We are all familiar with salt, particularly sodium chloride, or table salt. We regularly use it to season and preserve our food. However, not everyone is familiar with other types of salts and their uses, for example, in manufacturing products like fertilisers, dyes, and polyester fabrics. But salts also have a biological function.… Continue reading »
Proteins are biological macromolecules composed of amino acid chains. They have physiological and structural functions in the body, and exist in a wide variety of forms, such as enzymes, hormones, blood, antibodies, muscles, and skin. They also function as transporting molecules within and in between cells. Proteins are considered macronutrients, which are needed… Continue reading »
Both vitamins and amino acids are important nutrients in the human body, performing various crucial functions. Vitamins are considered micronutrients and mainly function as cofactors and coenzymes in different metabolic processes, such as regulating protein synthesis. Meanwhile, amino acids are the fundamental building blocks of proteins. For instance, vitamin B12 or cobalamin has… Continue reading »
Amino acids and proteins have an integral relationship. Amino acids are traditionally defined as the fundamental building blocks of proteins, forming peptide bonds to build various types of them. This linear structure is called the primary structure of proteins, and usually forms α-helices and β-structures as their secondary structures. In turn, they can… Continue reading »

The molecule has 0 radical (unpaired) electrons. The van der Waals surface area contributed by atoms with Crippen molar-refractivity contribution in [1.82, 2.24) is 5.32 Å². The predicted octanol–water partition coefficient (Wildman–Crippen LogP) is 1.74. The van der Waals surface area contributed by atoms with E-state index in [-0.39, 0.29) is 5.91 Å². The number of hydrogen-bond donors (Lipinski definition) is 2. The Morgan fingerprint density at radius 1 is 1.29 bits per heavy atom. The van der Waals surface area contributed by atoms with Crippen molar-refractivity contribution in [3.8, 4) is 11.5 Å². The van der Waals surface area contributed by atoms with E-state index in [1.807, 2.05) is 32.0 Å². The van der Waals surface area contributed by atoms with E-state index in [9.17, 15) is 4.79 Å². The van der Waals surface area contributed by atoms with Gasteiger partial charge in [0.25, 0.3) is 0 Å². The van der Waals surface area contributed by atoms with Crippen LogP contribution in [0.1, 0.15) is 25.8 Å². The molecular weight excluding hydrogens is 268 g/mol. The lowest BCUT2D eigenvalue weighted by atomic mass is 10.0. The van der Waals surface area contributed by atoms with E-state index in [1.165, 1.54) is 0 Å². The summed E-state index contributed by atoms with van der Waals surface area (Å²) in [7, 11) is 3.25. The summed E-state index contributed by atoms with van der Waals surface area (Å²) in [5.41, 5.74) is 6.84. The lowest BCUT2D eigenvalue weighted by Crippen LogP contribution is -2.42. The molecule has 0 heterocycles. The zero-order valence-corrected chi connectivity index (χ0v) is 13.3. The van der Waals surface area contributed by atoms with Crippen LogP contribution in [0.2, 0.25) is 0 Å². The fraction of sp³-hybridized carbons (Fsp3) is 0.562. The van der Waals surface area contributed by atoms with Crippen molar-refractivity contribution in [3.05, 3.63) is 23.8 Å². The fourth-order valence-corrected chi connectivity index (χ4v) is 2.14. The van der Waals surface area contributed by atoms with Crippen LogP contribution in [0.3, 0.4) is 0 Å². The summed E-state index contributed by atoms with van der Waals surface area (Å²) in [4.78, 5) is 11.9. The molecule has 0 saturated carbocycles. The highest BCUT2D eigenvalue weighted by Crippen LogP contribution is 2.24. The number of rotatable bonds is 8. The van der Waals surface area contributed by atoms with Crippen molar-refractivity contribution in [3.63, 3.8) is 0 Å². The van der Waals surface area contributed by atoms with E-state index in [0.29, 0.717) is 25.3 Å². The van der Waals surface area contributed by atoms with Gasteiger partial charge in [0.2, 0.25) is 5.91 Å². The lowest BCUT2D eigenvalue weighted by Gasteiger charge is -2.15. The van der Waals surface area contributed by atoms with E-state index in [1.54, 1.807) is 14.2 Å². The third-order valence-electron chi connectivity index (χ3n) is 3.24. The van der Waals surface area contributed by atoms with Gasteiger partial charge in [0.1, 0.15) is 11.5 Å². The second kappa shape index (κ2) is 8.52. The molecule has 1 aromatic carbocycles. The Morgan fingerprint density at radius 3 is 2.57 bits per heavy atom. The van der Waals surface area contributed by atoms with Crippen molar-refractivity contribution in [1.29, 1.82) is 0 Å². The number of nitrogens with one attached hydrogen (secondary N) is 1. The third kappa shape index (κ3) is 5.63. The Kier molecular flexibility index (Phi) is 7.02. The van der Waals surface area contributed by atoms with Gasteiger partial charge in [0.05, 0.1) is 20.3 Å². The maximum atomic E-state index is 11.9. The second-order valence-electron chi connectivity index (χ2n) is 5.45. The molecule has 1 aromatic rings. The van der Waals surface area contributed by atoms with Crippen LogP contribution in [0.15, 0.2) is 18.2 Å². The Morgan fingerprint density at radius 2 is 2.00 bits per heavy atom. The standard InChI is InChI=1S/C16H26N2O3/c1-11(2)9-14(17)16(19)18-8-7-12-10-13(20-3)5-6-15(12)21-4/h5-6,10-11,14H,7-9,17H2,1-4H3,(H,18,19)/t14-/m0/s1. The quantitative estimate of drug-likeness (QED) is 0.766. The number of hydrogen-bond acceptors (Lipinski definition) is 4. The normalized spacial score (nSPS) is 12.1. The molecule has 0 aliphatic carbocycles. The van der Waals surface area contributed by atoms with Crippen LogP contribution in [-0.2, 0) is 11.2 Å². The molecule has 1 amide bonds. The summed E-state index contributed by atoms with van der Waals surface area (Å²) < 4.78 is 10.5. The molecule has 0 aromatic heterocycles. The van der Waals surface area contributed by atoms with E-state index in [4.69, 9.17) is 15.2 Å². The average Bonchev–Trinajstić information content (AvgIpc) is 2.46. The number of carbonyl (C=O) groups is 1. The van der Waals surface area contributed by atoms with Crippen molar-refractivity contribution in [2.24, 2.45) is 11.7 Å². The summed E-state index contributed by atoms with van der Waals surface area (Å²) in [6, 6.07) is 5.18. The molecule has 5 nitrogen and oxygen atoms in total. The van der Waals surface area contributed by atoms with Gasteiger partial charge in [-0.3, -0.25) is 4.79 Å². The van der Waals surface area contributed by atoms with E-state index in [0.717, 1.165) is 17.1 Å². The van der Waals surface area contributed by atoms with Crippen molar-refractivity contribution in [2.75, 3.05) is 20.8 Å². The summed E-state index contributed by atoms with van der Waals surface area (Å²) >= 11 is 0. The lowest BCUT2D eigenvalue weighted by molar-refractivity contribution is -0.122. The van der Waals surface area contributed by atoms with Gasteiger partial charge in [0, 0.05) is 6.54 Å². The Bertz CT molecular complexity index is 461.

Amino acids are organic or carbon-based compounds that have two functional groups: an amino group and a carboxylate group. The amino group is slightly basic, while the carboxylate group is acidic. See the illustration below for an example. The R group or side chain mainly determines the amino acid’s chemical and physical properties.… Continue reading »
Energy is derived from glucose when it’s converted into pyruvate through a series of complex chemical reactions known as aerobic cellular respiration. It’s a three-step process that includes glycolysis, Krebs cycle, and electron transport. Glucose is one of the simplest monosaccharide (or single) sugars. This is because it’s a fundamental unit of other… Continue reading »
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